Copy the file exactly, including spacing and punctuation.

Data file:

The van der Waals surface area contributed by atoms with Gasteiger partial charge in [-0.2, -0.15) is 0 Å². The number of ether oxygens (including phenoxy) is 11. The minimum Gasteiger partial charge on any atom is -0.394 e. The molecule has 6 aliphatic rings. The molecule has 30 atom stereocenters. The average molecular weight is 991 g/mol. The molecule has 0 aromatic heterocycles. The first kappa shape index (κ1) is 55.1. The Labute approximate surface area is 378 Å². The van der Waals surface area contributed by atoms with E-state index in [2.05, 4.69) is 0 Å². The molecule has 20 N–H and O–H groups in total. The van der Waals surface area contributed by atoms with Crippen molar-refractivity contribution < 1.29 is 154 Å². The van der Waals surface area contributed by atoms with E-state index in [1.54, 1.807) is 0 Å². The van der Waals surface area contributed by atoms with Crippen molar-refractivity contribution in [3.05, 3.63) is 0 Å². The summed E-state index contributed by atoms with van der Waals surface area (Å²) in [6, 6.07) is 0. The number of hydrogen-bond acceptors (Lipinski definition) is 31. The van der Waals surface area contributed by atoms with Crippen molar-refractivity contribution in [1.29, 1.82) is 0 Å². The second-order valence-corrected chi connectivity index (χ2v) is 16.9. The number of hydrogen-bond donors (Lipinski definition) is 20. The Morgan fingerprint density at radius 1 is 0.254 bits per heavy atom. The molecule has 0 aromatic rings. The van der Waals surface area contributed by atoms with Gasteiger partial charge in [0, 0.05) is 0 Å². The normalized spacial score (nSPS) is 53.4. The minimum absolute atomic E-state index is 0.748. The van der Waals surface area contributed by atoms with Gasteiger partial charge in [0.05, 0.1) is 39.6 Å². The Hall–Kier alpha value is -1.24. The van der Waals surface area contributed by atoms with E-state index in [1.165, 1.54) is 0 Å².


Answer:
The van der Waals surface area contributed by atoms with Gasteiger partial charge in [-0.2, -0.15) is 0 Å². The number of ether oxygens (including phenoxy) is 11. The minimum Gasteiger partial charge on any atom is -0.394 e. The molecule has 6 aliphatic rings. The molecule has 30 atom stereocenters. The average molecular weight is 991 g/mol. The molecule has 0 aromatic heterocycles. The first kappa shape index (κ1) is 55.1. The Labute approximate surface area is 378 Å². The van der Waals surface area contributed by atoms with E-state index in [2.05, 4.69) is 0 Å². The molecule has 20 N–H and O–H groups in total. The van der Waals surface area contributed by atoms with Crippen molar-refractivity contribution < 1.29 is 154 Å². The van der Waals surface area contributed by atoms with E-state index in [1.54, 1.807) is 0 Å². The van der Waals surface area contributed by atoms with Crippen molar-refractivity contribution in [3.05, 3.63) is 0 Å². The summed E-state index contributed by atoms with van der Waals surface area (Å²) in [6, 6.07) is 0. The number of hydrogen-bond acceptors (Lipinski definition) is 31. The van der Waals surface area contributed by atoms with Crippen molar-refractivity contribution in [1.29, 1.82) is 0 Å². The second-order valence-corrected chi connectivity index (χ2v) is 16.9. The number of hydrogen-bond donors (Lipinski definition) is 20. The Morgan fingerprint density at radius 1 is 0.254 bits per heavy atom. The molecule has 0 aromatic rings. The van der Waals surface area contributed by atoms with Gasteiger partial charge in [0, 0.05) is 0 Å². The normalized spacial score (nSPS) is 53.4. The minimum absolute atomic E-state index is 0.748. The van der Waals surface area contributed by atoms with Gasteiger partial charge in [0.05, 0.1) is 39.6 Å². The Hall–Kier alpha value is -1.24. The van der Waals surface area contributed by atoms with E-state index in [1.165, 1.54) is 0 Å².